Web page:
- A medium-bodied golden rum with nose and plalate and finish all a cut above the normal – if this is what Belize can make with so little fanfare, we should all go and get ouselves some of their wares.
First posted 6th November 2011 on Liquorature
Belize , formerly the British Honduras, is a small piece of the Yucatan peninsula (the eastern side), and a pleasant little parliamentary democracy where that staple of West Indian culture, cricket, is oddly absent (for shame). On the other hand, they are making a sterling little rumlet from one of the four distilleries in the country, and for that I give them full credit. The 1 Barrel Refined Old Rum is a lovely piece of work, and for a rum aged for so little, I’m actually more than a little impressed.
Travellers is a distillery which traces its origins to the heydey of the 50s when the Caribbean was a mafia and tourist playground. In 1953 Senor Jaime Pedomo opened a bar he named Traveller’s, meant to cater to the transient clientele that dominated the economy even then; as with most establishments of the time, it was not enough to merely sell imported hooch and locally fermented swill, but eventually to make one’s own, and pretend to some level of quality. Don Omario (after whom the eponymous 15 year old rum is named) followed this noble moonshining tradition, developed his own recipe, and its popularity grew by leaps and bounds – I see no reason to doubt various claims that it’s the most popular rum in the joint.
Appearance-wise, there’s not much to say. Standard slope shouldered bottle, the label in the shape of the pictured barrel (just one, to go along with its name, I would surmise). Screw top plastic cap, utilitarian and effective, no fancy stuff here at all. Never having had anything from Belize before – and being intrigued by anything new, I had no problem forking out the ~$30 to give it a try when I discovered it based on a tip, in a small out of the way little likker establishment in Calgary.
Good thing, too, because here’s a golden rum that will make my second “10 Decent Rums (roughly) under $50” list for sure. The nose, admittedly, had an initially slight plastic-ey note to it (don’t ask), and fortunately this disappeared and was replaced by sweet vanilla, sugars and light phenols. After opening up it assumed a darker character, something more assertive, more mellow…sort of like sucking off the crap from an M&M and then getting to the chocolate. Fleshy fruits, hints of burnt sugar, freshly shaved coconut. It was mild and soft and actually improved over the minutes.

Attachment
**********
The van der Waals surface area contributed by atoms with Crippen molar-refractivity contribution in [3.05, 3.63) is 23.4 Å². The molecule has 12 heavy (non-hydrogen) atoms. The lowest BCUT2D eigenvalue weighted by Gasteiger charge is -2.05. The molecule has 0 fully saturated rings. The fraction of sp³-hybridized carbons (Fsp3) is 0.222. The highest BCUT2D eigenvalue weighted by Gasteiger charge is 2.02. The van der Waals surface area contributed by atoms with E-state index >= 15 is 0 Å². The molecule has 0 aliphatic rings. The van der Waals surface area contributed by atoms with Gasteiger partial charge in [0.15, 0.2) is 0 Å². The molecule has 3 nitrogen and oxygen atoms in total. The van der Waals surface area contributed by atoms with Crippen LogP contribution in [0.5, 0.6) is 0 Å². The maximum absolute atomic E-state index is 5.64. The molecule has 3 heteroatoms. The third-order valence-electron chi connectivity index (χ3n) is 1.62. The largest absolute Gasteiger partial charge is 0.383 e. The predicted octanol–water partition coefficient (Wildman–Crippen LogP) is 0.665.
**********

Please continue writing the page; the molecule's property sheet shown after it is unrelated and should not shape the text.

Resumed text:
Nor did the taste disappoint, though here I should mention that 1 Barrel is really not a sipper: it’s good, no doubt, just a shade uncouth at times. Still, just as the nose transmuted into a kind of spicy clarity more reminiscent of white flowers and cherries, the taste, as it stayed, mellowed like the nose did, without losing that edge, and so the memory you’re left with is one of a kind of half-crazed caramel-vanilla nuttiness and butterscotch that grabs your tongue and then jabs it with a pitchfork a few times just for fun. Maybe that’s the lack of ageing, because the 1 barrel is only aged for a year (in used Kentucky bourbon barrels) – so some of that youthful insouciance and braggadocio of an unbridled and untamed hooch remains to remind you of its origins.
In spite of that sharpness, it was actually milder than one might expect after having been assaulted by, oh, a Coruba or a Smuggler’s Cove; and richer, with the burnt brown sugar scents gathering force as the minutes went by. All of these elements came together, and then mellowed into a caramel enhanced butterriness about as amazing to experience as hearing my nineteen year old daughter tell me she loves me without prompting her with a new car. The finish wasn’t bad either, though shorter than I might have liked, and a shade more raw than I cared for. But overall, not nearly as bad as my previous horror-show with the Bundie had been – I didn’t lose my voice or my sight on this occasion, for a start (much to the disappointment of several hopeful relatives, I’m sure) – and as a mixer, the smokiness of the burnt sugar really comes out.
So to summarize: an excellent entry-level golden rum which just fails as a sipper but can certainly be endured as such; and a good mixer if that’s your bent. Perhaps the best way to round out this review is to simply say I enjoyed it, and it makes me eager to try the higher and more aged entries in Traveller’s food chain.
- The Company website is remarkable scant on details. Other sources note that the “x” barrels of the 1, 3 and 5 barrel rums refers to the years of ageing (in ex-bourbon barrels).
- The distillery was built in the 1960s and completely revamped and upgraded in the 1990s but I can find no reference as to the kinds of stills it uses. Indirectly, the rum-x app notes a lot of independent bottlings as being column still, as did the wikipedia page (without sourcing)